Client and Market Update for 8-17

Filed under: SALES COACHING — Kerry Johnson @ 6:37 pm  

This Week’s Peak Performance Coaching Report
and Current Economic Outlook

As you communicate with your clients and help them make sense of the current economic conditions, here are some talking points that will make your conversations more relevant and informed. Here are some concepts you should keep in mind this week as you make your 3 month client calls:

A Softening Economy
Recent economic data has shown the chance of recession is continuing to grow. This possibility, according to some economists has been growing for at least two months. The technical definition for a recession is two consecutive quarters of negative GDP growth. But the recent unprecedented move by the Federal Reserve Board of holding interest rates at near zero for two year is surprising. It was ample evidence that the Fed expects a slow or even recessive economy in the short-term.

The Fed is out of ammunition with TARP, Quantitative Easing 1, and Quantitative Easing 2 all resulting in higher inflation, higher commodity prices, and a weak US dollar. The closely watched ISM manufacturing index have also been disappointing. The most recent ISM index fell to 50.9, the lowest since July 2009. While any number above 50 indicates economic expansion, the trend is toward recession.

Many economists believe the US is at an inflection point. Since consumer spending is 70% of US GDP, recent consumer confidence index decreases in the last two months are not good signs. This declines in these indexes could result in a self fulfilling prophecy; where consumers are so nervous about a future recession, they stop spending.

The current unemployment rate remains at 9.1% down only .1% from June. The ADP private payroll report recently showed a slim gain of 114,000 jobs. Nothing seems to add jobs currently. The Fed is unable to sufficiently stimulate the market, although they have certainly tried. The Treasury has been unable to add confidence to small business employers who hire 65% of all American workers. The S&P downgrade from AAA to AA+ has also given much reason for hope. It seems only a change in the US tax code could be the answer. $3 trillion of corporate profit is now currently outside the US. America has one of the highest corporate tax rates in the world. To repatriate that money back into the US would mean business would have resources to hire as well as to build further corporate infrastructure and profit. Many economists believe that lowering the corporate tax rate to 25% alone would be enough incentive to bring offshore corporate money back. That would mean hundreds of $Billions in recovered taxes. Many believe not updating the tax code is unconscionable with so many out of work.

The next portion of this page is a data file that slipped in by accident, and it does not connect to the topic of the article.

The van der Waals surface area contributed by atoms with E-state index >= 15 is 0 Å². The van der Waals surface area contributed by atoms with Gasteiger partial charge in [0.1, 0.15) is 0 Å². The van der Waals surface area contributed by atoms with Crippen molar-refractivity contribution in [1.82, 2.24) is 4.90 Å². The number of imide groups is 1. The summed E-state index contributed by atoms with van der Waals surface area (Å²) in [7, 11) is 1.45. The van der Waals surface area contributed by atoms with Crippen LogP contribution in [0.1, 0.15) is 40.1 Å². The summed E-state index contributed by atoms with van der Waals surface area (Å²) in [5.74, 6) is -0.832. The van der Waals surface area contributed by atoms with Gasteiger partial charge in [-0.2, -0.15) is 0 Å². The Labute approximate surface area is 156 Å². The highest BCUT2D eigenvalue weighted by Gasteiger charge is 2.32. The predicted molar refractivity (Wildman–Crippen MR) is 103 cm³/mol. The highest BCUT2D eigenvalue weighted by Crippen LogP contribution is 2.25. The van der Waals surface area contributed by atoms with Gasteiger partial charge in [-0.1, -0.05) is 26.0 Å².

The Euro Zone Crisis of Confidence
The European Central Bank finally stepped in recently to prop up the shaky economies of Italy and Spain. They did this by purchasing Italian and Spanish government debt. While this seemed to stem short-term concerns, it put added pressure on lending source banks in France and Germany. The European Financial Stability Facility (EFSF) is the backbone of the current European sovereign debt bailout. The problem is structural. No matter what the EFSF does, Italy and Spain are too big to bail out. There is not enough money available in any European institution to save these countries from defaulting. This is a major factor why the US stock market has seen such extreme volatility. Eventually we will see riots and social unrest in European cities recently seen in Greece. The ECB and the ESFS are currently struggling to convince Spain and Italy to create new austerity programs now instead of waiting for default later.


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